Category Archives: media

News Sites That Are Either False, Misleading and Partisan, Or ClickBait

This is an excellent resource.  Be sure to check the list before you cite the source.

Below is a list of fake, false, regularly misleading, and/or otherwise questionable “news” organizations, as well as organizations that regularly use clickbait-y headlines and descriptions, that are commonly shared on facebook and other social media sites. Many of these websites rely on “outrage” by using distorted headlines and decontextualized or dubious information in order to generate likes, shares, and profits.

Other sources on this list are purposefully fake with the intent of satire/comedy, which can offer important critical commentary on politics and society, but they are regularly shared as actual/literal news. I’m including them here, for now, because 1.) they have the potential to perpetuate misinformation based on different audience (mis)interpretations and 2.) to make sure anyone who reads a story by The Onion, for example, understands its purpose. If you think this is unnecessary, please see Literally Unbelievable.

The Media is Responsible for the Rise of Trumpism and the Spread of Misinformation

Donald Trump is a regular pathological liar.  It seems he is truly incapable of speaking the truth.  And yet the media, aiding him by providing him with millions of dollars of free publicity, have stood by and refused to fact check.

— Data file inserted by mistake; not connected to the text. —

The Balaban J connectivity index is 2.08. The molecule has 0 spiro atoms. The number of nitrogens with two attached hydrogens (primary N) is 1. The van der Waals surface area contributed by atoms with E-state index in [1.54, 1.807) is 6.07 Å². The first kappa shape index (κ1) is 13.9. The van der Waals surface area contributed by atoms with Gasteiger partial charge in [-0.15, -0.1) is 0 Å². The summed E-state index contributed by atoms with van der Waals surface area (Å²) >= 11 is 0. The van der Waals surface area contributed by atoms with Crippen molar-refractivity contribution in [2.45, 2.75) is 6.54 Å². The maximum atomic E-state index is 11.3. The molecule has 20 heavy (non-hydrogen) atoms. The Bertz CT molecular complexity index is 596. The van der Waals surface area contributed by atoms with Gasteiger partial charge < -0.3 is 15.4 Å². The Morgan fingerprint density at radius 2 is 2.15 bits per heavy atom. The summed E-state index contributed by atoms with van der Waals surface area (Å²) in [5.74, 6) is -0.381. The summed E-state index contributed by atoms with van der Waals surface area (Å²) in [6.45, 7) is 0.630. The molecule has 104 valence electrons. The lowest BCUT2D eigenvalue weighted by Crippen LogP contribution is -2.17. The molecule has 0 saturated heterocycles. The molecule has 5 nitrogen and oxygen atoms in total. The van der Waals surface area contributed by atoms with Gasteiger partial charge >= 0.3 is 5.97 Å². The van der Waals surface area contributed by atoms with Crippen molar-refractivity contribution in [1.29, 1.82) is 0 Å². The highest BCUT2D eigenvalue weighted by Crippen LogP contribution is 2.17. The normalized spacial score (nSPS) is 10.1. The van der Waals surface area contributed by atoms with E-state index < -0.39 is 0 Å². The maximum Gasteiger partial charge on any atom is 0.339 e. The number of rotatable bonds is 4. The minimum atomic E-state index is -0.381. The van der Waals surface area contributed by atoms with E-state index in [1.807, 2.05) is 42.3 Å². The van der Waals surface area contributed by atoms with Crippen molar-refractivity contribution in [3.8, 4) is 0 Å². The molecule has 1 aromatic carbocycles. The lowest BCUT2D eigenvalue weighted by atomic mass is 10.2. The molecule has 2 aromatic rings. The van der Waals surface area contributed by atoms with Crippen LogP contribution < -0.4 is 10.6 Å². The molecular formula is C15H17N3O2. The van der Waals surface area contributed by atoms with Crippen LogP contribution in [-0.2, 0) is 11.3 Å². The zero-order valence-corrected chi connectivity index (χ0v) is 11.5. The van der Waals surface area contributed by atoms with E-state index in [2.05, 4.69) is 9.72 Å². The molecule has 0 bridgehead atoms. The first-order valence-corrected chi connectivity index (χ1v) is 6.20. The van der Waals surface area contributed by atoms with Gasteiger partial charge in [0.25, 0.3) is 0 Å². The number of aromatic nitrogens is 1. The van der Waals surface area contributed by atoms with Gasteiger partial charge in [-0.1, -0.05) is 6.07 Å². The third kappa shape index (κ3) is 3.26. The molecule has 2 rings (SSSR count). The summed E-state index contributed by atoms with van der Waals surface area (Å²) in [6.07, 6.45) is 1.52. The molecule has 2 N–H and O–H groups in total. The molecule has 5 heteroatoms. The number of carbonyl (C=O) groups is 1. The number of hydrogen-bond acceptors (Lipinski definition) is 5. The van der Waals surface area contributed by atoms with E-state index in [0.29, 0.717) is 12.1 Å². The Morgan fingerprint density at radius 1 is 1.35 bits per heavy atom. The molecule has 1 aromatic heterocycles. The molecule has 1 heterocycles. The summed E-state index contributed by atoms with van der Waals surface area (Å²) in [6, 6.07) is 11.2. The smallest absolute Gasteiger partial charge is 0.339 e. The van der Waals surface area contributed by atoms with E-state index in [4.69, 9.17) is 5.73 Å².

They’ve also failed to fact check Hillary to the extent that the American public deserves.

As a consequence, this campaign season has been a season of misinformation and ultimately insanity.  Lies and more lies are spewed and the media simply reports them without looking into their facticity.  Fox allows Trump to go unchecked and MSNBC does the same for Clinton.   All media outlets are guilty of this dreadful behavior with the notable exception of NPR.

The media used to be known as the Fourth Estate.  Google it.  Now that’s no longer the case.  Fox works for Trump and MSNBC works for Clinton and the rest of the networks are on a sliding scale between the two.  And it’s disgraceful.

The media have failed the public.  Miserably.  And they will be held accountable for it.  The media is responsible for the rise of Trumpism and the spread of misinformation from both campaigns about both candidates and all the rest right on down the electoral chain.

People on the far right often say that the media can’t be trusted, and they’re right.  Not for the reasons they think, though, but because the media have failed to hold elected officials of every political stripe accountable to the one thing they all avoid assiduously: the TRUTH.

I don’t believe a single post, blog entry, tweet, facebook post, or news ‘report’ when they concern any politician.  You’d have to be an idiot to do so.